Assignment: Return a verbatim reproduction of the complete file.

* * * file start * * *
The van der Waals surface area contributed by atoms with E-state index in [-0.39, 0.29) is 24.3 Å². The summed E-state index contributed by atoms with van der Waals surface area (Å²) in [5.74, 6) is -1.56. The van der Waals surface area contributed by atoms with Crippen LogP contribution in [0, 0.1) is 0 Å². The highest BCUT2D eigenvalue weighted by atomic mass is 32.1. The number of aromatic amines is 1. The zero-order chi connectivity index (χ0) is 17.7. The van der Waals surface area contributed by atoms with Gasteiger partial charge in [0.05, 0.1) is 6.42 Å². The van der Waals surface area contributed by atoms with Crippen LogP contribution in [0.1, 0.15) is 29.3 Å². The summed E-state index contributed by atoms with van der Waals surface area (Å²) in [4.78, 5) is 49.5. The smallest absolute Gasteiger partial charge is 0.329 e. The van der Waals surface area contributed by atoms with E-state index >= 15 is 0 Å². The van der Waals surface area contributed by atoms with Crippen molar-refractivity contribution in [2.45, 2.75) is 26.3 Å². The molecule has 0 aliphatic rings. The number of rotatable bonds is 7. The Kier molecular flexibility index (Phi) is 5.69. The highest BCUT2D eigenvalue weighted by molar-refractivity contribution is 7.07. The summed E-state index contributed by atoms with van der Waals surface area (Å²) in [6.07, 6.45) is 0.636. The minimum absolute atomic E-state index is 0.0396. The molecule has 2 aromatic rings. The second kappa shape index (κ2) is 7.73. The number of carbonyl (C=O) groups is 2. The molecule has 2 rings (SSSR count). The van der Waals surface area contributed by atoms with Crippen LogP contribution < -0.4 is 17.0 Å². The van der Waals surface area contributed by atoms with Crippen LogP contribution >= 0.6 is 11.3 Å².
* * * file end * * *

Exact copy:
The van der Waals surface area contributed by atoms with E-state index in [-0.39, 0.29) is 24.3 Å². The summed E-state index contributed by atoms with van der Waals surface area (Å²) in [5.74, 6) is -1.56. The van der Waals surface area contributed by atoms with Crippen LogP contribution in [0, 0.1) is 0 Å². The highest BCUT2D eigenvalue weighted by atomic mass is 32.1. The number of aromatic amines is 1. The zero-order chi connectivity index (χ0) is 17.7. The van der Waals surface area contributed by atoms with Gasteiger partial charge in [0.05, 0.1) is 6.42 Å². The van der Waals surface area contributed by atoms with Crippen LogP contribution in [0.1, 0.15) is 29.3 Å². The summed E-state index contributed by atoms with van der Waals surface area (Å²) in [4.78, 5) is 49.5. The smallest absolute Gasteiger partial charge is 0.329 e. The van der Waals surface area contributed by atoms with E-state index >= 15 is 0 Å². The van der Waals surface area contributed by atoms with Crippen molar-refractivity contribution in [2.45, 2.75) is 26.3 Å². The molecule has 0 aliphatic rings. The number of rotatable bonds is 7. The Kier molecular flexibility index (Phi) is 5.69. The highest BCUT2D eigenvalue weighted by molar-refractivity contribution is 7.07. The summed E-state index contributed by atoms with van der Waals surface area (Å²) in [6.07, 6.45) is 0.636. The minimum absolute atomic E-state index is 0.0396. The molecule has 2 aromatic rings. The second kappa shape index (κ2) is 7.73. The number of carbonyl (C=O) groups is 2. The molecule has 2 rings (SSSR count). The van der Waals surface area contributed by atoms with Crippen LogP contribution < -0.4 is 17.0 Å². The van der Waals surface area contributed by atoms with Crippen LogP contribution >= 0.6 is 11.3 Å².